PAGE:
I am waist deep getting paintings ready for IlluxCon next weekend, but thought I'd share some thoughts on painters I have been inspired by as I tackle my tragedies in Middle-Earth.
One of the greatest, and somewhat little known, is Jusepe de Ribera (1591-1652). His work was heavily inspired by Caravaggio during his lifelong stay in Italy. If I had to live in another past as a painter, I would certainly select the early 17th Century, for the world was filled with some of the painters I most admire, such as Ribera and Caravaggio, but which also included Rembrandt, Velazquez and Rubens. What an incredible time to be an artist!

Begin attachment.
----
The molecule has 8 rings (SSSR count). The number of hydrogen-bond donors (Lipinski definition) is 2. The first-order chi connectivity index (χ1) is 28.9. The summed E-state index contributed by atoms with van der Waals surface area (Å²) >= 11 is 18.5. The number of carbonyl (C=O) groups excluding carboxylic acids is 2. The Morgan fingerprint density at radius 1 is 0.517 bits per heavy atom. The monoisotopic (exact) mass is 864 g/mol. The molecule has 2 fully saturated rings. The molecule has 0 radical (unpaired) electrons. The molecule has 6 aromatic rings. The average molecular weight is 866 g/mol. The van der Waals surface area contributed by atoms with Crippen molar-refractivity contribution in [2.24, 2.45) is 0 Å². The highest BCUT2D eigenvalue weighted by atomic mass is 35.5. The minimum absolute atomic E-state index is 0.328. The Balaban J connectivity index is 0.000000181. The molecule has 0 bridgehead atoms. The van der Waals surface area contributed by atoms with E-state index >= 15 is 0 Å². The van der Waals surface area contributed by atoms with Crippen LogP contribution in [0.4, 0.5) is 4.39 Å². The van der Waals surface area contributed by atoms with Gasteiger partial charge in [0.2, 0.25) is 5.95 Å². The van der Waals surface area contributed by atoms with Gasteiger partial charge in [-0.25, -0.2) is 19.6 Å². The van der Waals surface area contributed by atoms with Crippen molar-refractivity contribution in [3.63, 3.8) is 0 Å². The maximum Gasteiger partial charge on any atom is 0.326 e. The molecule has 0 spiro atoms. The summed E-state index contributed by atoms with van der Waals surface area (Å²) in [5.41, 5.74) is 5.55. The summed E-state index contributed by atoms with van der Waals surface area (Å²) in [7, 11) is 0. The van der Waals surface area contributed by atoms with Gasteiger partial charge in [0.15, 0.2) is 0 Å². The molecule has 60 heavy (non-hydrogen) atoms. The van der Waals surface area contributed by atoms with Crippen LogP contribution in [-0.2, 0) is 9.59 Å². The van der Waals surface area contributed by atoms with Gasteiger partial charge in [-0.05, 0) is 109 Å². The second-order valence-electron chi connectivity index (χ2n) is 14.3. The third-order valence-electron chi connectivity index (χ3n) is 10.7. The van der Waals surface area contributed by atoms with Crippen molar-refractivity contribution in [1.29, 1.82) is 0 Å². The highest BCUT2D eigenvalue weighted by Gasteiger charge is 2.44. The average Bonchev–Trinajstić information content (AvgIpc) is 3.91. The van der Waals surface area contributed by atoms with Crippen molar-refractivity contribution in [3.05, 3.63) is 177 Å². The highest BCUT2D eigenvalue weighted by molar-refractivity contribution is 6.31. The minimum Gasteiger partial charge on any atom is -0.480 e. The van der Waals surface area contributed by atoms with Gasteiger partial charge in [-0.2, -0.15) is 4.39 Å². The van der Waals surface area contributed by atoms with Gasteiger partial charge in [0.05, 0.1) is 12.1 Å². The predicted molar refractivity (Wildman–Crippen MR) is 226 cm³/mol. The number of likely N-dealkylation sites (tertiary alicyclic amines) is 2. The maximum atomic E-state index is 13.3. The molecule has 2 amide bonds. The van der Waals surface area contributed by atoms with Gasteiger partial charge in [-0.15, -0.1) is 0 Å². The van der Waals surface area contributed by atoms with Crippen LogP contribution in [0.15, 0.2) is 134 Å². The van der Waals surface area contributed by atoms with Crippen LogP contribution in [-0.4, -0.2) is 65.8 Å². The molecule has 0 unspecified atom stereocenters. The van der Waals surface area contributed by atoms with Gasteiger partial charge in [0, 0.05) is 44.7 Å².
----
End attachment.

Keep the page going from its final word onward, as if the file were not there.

What I love about Ribera is the tragic and humanistic nature to his paintings, a characterization also shared by his famous contemporary, Diego Velazquez. Ribera's figures are gritty, real, and human. He idealized little in his works, and was best when his saints feel like they are culled from the very streets of the city you and I can walk. Certainly he took from Caravaggio's example and did just that- pulled models from the streets. He is unparalleled in his rendering of the flesh, and the rough close up provides just a taste of what he could do with his specialty. Much like Bouguereau was cast into his genre of young peasant girls, Ribera mastered again and again the boney, sagging and breath taking frailty of wizened old men.
Every time I tackle a Gandalf portrait, I put on my Ribera hat and see where it will take me...